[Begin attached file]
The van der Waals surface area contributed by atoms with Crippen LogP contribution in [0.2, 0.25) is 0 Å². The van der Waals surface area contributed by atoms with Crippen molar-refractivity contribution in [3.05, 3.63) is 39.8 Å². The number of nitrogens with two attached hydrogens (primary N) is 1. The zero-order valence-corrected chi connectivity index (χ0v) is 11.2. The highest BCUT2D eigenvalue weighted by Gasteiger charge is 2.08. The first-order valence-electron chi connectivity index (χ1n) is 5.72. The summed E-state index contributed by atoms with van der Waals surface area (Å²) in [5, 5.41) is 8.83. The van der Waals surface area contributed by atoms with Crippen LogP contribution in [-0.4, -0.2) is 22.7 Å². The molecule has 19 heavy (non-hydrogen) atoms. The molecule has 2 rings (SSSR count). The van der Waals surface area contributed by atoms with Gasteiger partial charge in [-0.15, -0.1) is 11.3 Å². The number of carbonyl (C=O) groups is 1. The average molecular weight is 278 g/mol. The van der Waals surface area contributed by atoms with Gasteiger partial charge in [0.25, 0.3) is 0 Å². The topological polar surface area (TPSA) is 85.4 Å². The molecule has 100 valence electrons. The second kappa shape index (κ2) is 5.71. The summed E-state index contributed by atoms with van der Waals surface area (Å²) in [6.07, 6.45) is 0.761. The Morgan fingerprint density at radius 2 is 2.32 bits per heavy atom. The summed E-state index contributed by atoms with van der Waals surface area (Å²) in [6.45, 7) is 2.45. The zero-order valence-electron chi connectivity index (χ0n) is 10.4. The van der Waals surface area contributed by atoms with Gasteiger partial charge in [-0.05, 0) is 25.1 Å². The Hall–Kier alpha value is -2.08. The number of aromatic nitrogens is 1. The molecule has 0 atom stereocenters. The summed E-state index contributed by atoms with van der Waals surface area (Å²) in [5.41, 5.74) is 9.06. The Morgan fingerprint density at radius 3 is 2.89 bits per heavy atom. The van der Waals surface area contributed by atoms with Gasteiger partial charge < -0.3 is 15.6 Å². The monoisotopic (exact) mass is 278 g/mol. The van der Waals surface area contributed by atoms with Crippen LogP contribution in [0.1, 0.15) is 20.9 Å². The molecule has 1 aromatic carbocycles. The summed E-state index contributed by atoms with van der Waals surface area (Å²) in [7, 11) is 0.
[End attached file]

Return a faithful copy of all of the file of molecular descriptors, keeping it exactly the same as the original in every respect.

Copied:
The van der Waals surface area contributed by atoms with Crippen LogP contribution in [0.2, 0.25) is 0 Å². The van der Waals surface area contributed by atoms with Crippen molar-refractivity contribution in [3.05, 3.63) is 39.8 Å². The number of nitrogens with two attached hydrogens (primary N) is 1. The zero-order valence-corrected chi connectivity index (χ0v) is 11.2. The highest BCUT2D eigenvalue weighted by Gasteiger charge is 2.08. The first-order valence-electron chi connectivity index (χ1n) is 5.72. The summed E-state index contributed by atoms with van der Waals surface area (Å²) in [5, 5.41) is 8.83. The van der Waals surface area contributed by atoms with Crippen LogP contribution in [-0.4, -0.2) is 22.7 Å². The molecule has 19 heavy (non-hydrogen) atoms. The molecule has 2 rings (SSSR count). The van der Waals surface area contributed by atoms with Gasteiger partial charge in [-0.15, -0.1) is 11.3 Å². The number of carbonyl (C=O) groups is 1. The average molecular weight is 278 g/mol. The van der Waals surface area contributed by atoms with Gasteiger partial charge in [0.25, 0.3) is 0 Å². The topological polar surface area (TPSA) is 85.4 Å². The molecule has 100 valence electrons. The second kappa shape index (κ2) is 5.71. The summed E-state index contributed by atoms with van der Waals surface area (Å²) in [6.07, 6.45) is 0.761. The Morgan fingerprint density at radius 2 is 2.32 bits per heavy atom. The summed E-state index contributed by atoms with van der Waals surface area (Å²) in [6.45, 7) is 2.45. The zero-order valence-electron chi connectivity index (χ0n) is 10.4. The van der Waals surface area contributed by atoms with Gasteiger partial charge in [-0.05, 0) is 25.1 Å². The Hall–Kier alpha value is -2.08. The number of aromatic nitrogens is 1. The molecule has 0 atom stereocenters. The summed E-state index contributed by atoms with van der Waals surface area (Å²) in [5.41, 5.74) is 9.06. The Morgan fingerprint density at radius 3 is 2.89 bits per heavy atom. The van der Waals surface area contributed by atoms with Gasteiger partial charge < -0.3 is 15.6 Å². The monoisotopic (exact) mass is 278 g/mol. The van der Waals surface area contributed by atoms with Crippen LogP contribution in [0.1, 0.15) is 20.9 Å². The molecule has 1 aromatic carbocycles. The summed E-state index contributed by atoms with van der Waals surface area (Å²) in [7, 11) is 0.